When discussing theology, I've come to realize that not only is personal study of doctrine a necessary component to faith, but it is something that shouldn't be kept to oneself. I want to share my journey, both past and ongoing, into the realm of theology. Through this, I hope that you will gain insight into the Christian faith as a whole. Before reading anything else, I suggest you read the introduction and definitions (found in the pages tabs above) so you may better understand where I am coming from in everything I write. Because many of my posts are on heresies, there is also a page above with a family tree of heresies and links to all the posts I have so far on the topic.

01 September, 2013

Adult Confirmation: Ten Commandments--First Table

Tonight we had a brief review of Law and Gospel, an overview of the Ten Commandments, and talked a little more in-depth about the first table of the Law (see below for a definition of that).  Here are my notes.

Law and Gospel (review)

See my notes from last week's class for more on Law and Gospel.

Briefly, the Law condemns, and the Gospel brings salvation.

There are three uses of the Law:

  1. Curb (for all people)
  2. Mirror (the primary purpose of the Law, for all people)
  3. Guide or Rule (exclusive to Christians)
The Holy Ghost drives us in different directions based on Law and Gospel, but always towards the same place.
Forgiveness of sins is meaningless without a knowledge of sin.

Ten Commandments Overview

There are two tables to the Ten Commandments:

The First Table is God's table, or how we relate to God, and is the first three commandments.
The Second Table is our neighbor's table, or how we interact with our neighbor, and is the last seven commandments.

Note: Lutherans and Catholics number our commandments a little differently than protestantism.  This is because when God gave the commandments, He didn't number them, just said there were 10, and as Pastor pointed out last week, there really should be 9 or 11 "logically", so we make them work as 10 as best we can.  Protestantism separates our first commandment into two, and combines our ninth and tenth into one.  I'll say what each commandment is when I talk about it to hopefully help avoid confusion.  I don't know if there is a right or wrong way to number then, this is just how we do it.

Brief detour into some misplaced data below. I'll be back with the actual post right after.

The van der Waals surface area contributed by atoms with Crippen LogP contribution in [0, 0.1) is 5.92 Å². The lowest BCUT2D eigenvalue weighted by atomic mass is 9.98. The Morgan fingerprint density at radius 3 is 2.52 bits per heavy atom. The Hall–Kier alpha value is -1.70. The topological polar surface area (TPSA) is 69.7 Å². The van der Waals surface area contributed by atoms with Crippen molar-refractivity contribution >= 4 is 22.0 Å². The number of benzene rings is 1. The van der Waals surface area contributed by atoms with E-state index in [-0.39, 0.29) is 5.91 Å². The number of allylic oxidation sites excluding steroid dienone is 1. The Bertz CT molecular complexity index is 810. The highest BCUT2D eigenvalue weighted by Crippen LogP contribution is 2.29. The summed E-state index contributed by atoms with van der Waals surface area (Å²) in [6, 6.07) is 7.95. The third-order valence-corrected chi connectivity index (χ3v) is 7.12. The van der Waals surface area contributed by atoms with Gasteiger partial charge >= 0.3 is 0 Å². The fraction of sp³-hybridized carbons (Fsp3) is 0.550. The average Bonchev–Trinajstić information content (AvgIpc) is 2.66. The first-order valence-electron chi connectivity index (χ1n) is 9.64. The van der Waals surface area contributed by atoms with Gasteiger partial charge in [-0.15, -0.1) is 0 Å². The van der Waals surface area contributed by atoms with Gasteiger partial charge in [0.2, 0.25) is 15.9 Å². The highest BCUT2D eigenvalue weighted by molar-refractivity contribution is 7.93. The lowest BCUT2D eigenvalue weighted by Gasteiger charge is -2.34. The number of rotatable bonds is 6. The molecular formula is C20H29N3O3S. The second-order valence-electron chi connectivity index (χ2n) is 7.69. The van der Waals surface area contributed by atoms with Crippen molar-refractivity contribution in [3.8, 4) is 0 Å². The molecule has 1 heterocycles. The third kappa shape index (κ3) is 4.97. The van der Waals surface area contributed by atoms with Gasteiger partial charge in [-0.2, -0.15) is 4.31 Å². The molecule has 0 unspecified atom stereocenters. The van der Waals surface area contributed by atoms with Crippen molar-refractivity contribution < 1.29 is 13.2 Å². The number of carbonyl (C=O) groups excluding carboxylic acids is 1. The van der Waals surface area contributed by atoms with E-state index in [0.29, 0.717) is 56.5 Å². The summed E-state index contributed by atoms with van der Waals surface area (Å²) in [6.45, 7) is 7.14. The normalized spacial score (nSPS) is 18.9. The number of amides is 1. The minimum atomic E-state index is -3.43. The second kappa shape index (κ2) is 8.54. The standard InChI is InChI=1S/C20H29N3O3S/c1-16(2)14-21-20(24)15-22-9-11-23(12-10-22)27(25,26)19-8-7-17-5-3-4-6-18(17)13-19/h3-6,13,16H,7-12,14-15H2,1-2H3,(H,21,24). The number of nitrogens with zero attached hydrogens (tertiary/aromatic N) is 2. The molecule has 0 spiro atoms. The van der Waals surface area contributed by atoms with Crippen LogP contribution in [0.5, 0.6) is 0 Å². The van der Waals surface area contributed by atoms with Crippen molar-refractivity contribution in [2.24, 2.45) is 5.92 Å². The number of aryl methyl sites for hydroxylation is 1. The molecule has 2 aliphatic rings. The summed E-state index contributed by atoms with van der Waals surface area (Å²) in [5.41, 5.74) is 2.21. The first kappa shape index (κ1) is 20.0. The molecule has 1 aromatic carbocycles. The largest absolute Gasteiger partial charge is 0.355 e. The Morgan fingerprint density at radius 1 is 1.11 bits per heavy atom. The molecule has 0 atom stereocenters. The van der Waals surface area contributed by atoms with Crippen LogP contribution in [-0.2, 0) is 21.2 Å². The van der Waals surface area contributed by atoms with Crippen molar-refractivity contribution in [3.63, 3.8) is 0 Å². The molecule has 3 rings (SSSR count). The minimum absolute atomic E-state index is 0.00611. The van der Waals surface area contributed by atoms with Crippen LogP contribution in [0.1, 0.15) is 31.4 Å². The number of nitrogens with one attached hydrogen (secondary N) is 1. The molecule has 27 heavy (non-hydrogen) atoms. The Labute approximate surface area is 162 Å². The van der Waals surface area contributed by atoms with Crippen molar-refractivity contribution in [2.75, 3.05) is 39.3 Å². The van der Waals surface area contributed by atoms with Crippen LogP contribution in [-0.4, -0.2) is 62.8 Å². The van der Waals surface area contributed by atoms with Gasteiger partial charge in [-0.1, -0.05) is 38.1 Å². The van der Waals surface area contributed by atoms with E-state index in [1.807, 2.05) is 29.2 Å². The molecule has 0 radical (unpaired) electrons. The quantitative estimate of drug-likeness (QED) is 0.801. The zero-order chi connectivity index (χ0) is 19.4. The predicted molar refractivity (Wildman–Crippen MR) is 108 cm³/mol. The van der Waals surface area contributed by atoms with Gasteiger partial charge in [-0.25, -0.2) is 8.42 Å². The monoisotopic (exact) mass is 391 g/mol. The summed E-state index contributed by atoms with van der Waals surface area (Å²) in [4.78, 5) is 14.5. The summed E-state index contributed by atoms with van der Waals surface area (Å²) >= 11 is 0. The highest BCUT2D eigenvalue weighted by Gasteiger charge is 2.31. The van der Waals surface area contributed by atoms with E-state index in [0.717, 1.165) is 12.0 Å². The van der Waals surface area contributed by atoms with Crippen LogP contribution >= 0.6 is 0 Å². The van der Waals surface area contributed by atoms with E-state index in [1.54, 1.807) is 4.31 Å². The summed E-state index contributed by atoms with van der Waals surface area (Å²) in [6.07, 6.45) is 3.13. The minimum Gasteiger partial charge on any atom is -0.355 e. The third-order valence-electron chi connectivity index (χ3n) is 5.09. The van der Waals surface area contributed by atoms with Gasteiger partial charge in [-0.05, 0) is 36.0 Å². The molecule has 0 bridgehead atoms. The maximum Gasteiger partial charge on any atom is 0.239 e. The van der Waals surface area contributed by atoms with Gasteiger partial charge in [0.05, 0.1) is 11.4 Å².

The First Table drives us vertically in faith towards God; the Second Table drives us horizontally in love towards our neighbor.

If you were to boil down the Ten Commandments even further from the two tables, they can be summarized in one word: love.

Love is a very deadly word.  Love ensures that we know we have never fulfilled the Law.  Remember, the Law always accuses.

The Ten Commandments are institutions that establish order in this world.  The commandments protect what God institutes.  The commandments are less of a "leash" (to yank us back when we sin), and more of a fence (to protect God's institutions).  In each commandment, God gives us these gifts:
  • God Himself (in the first commandment, "Thou shalt have no other gods," God take everything else away from us and gives us the gift of Himself)
  • His Name (in the second commandment, "Thou shalt not take the name of the Lord, thy God, in vain," God gives us the gifts of prayer, worship, and right doctrine)